In psychology, an attribution bias is a cognitive bias that refers to the systematic errors made when people evaluate or try to find reasons for their own and others’ behaviours. these attributions do not always accurately reflect reality.
Attribution biases are present in everyday life, and therefore are an important and relevant topic to study. For example, when a driver cuts us off, we are more likely to attribute blame to the reckless driver (e.g., “What a jerk!”), rather than situational circumstances (e.g., “Maybe they were in a rush and didn’t notice me”).
Imagine you have an urgent tasks to complete and you need to do it with your partner, Betty. But the problem is she’s like really late. Your brain is quick to connect the dots. She doesn’t care. She really lacks discipline.
Well, your brain just took a common shortcut called the fundamental attribution error. When witnessing another person’s behaviour leading to a negative outcome. We tend to attribute that behaviour to their intrinsic nature while under estimating situational factors. Because of the fundamental attribution error you now have a negative perception of Betty and it further affects your judgment of Betty’s actions. Every mistake she makes now amplifies that negative perception.
Because of that you decide to handle your next project all by yourself, and end up working very late to complete it. The next morning. Your alarm clock doesn’t ring for some reason. Plus, there was some delay is commuting. The result is… you’re late to work. Apologizing to your boss, you feel guilty.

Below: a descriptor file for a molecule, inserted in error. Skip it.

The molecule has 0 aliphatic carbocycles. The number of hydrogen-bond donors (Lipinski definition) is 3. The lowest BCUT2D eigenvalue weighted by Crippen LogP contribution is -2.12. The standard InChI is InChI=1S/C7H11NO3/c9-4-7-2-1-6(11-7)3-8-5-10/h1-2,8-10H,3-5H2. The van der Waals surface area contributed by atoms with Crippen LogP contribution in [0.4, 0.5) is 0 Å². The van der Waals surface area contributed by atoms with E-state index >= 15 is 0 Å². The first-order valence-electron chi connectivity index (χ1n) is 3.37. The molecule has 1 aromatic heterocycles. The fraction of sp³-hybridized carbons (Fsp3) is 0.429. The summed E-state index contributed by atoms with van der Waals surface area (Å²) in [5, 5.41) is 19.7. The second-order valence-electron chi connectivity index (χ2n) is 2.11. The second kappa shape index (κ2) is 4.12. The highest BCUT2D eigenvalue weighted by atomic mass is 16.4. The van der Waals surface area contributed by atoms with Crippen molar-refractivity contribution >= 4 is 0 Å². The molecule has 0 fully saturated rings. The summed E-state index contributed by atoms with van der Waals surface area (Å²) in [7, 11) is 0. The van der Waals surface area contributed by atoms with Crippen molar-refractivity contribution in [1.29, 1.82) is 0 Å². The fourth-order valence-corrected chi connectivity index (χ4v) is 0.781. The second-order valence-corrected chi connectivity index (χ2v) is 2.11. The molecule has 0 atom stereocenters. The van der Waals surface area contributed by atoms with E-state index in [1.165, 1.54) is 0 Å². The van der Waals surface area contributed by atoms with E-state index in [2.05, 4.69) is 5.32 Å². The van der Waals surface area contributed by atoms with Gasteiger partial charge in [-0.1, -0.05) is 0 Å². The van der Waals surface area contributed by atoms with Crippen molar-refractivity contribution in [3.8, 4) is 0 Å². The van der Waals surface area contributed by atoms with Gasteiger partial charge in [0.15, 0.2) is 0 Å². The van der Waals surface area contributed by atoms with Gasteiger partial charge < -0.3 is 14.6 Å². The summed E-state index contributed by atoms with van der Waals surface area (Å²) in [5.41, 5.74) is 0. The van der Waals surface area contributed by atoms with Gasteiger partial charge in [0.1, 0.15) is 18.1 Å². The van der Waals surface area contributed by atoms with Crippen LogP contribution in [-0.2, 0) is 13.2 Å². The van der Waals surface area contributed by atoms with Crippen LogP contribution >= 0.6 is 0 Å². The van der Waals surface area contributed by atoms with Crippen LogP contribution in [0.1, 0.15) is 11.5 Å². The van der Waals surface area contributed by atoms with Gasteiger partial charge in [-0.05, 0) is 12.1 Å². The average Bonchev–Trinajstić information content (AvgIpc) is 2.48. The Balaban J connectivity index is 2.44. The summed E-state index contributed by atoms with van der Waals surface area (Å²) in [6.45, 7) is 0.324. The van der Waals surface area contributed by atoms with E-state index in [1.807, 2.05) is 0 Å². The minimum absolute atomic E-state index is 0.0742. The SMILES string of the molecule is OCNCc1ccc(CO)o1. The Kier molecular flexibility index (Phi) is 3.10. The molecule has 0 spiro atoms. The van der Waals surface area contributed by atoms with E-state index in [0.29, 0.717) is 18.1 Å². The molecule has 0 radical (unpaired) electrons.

But there was nothing you could have done! It’s just one of those days where everything goes wrong. You’ve just followed another brain shortcut called the self-serving bias. When we analyze our own behaviour leading to a negative outcome, we attributed to situational factors instead of our own intrinsic nature in order to see ourselves more positively.
Let’s wrap up. The fundamental attribution error is when we attribute someone else’s behavior to their intrinsic nature because we lack information about situational factors. On the other hand, we tend to attribute our own behaviour to external factors in order to protect our self-esteem.
The important takeaway is that they are both subjective attributions looking at both intrinsic and external factors is key to learn and grow.